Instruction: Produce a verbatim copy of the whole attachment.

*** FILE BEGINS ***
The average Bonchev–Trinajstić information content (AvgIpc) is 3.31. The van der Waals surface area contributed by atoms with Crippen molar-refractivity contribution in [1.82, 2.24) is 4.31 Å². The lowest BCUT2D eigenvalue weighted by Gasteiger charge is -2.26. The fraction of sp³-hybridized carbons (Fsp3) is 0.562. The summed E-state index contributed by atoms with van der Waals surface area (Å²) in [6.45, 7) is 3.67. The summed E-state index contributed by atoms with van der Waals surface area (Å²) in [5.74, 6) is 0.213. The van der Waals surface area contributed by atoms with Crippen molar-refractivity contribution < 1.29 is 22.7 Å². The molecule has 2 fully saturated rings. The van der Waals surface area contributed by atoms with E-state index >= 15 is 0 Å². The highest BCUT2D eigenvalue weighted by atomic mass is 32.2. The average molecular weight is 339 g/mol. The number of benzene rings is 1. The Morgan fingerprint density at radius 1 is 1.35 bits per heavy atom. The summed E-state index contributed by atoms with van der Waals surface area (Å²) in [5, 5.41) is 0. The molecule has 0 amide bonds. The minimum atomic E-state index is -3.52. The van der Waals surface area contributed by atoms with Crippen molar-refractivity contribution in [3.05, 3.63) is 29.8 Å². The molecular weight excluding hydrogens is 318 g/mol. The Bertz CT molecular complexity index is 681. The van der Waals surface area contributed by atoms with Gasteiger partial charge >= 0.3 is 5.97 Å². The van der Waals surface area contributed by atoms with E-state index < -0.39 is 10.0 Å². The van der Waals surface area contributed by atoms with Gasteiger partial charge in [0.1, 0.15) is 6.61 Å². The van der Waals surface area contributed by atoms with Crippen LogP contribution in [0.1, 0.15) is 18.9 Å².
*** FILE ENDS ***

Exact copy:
The average Bonchev–Trinajstić information content (AvgIpc) is 3.31. The van der Waals surface area contributed by atoms with Crippen molar-refractivity contribution in [1.82, 2.24) is 4.31 Å². The lowest BCUT2D eigenvalue weighted by Gasteiger charge is -2.26. The fraction of sp³-hybridized carbons (Fsp3) is 0.562. The summed E-state index contributed by atoms with van der Waals surface area (Å²) in [6.45, 7) is 3.67. The summed E-state index contributed by atoms with van der Waals surface area (Å²) in [5.74, 6) is 0.213. The van der Waals surface area contributed by atoms with Crippen molar-refractivity contribution < 1.29 is 22.7 Å². The molecule has 2 fully saturated rings. The van der Waals surface area contributed by atoms with E-state index >= 15 is 0 Å². The highest BCUT2D eigenvalue weighted by atomic mass is 32.2. The average molecular weight is 339 g/mol. The number of benzene rings is 1. The Morgan fingerprint density at radius 1 is 1.35 bits per heavy atom. The summed E-state index contributed by atoms with van der Waals surface area (Å²) in [5, 5.41) is 0. The molecule has 0 amide bonds. The minimum atomic E-state index is -3.52. The van der Waals surface area contributed by atoms with Crippen molar-refractivity contribution in [3.05, 3.63) is 29.8 Å². The molecular weight excluding hydrogens is 318 g/mol. The Bertz CT molecular complexity index is 681. The van der Waals surface area contributed by atoms with Gasteiger partial charge >= 0.3 is 5.97 Å². The van der Waals surface area contributed by atoms with E-state index < -0.39 is 10.0 Å². The van der Waals surface area contributed by atoms with Gasteiger partial charge in [0.1, 0.15) is 6.61 Å². The van der Waals surface area contributed by atoms with Crippen LogP contribution in [0.1, 0.15) is 18.9 Å².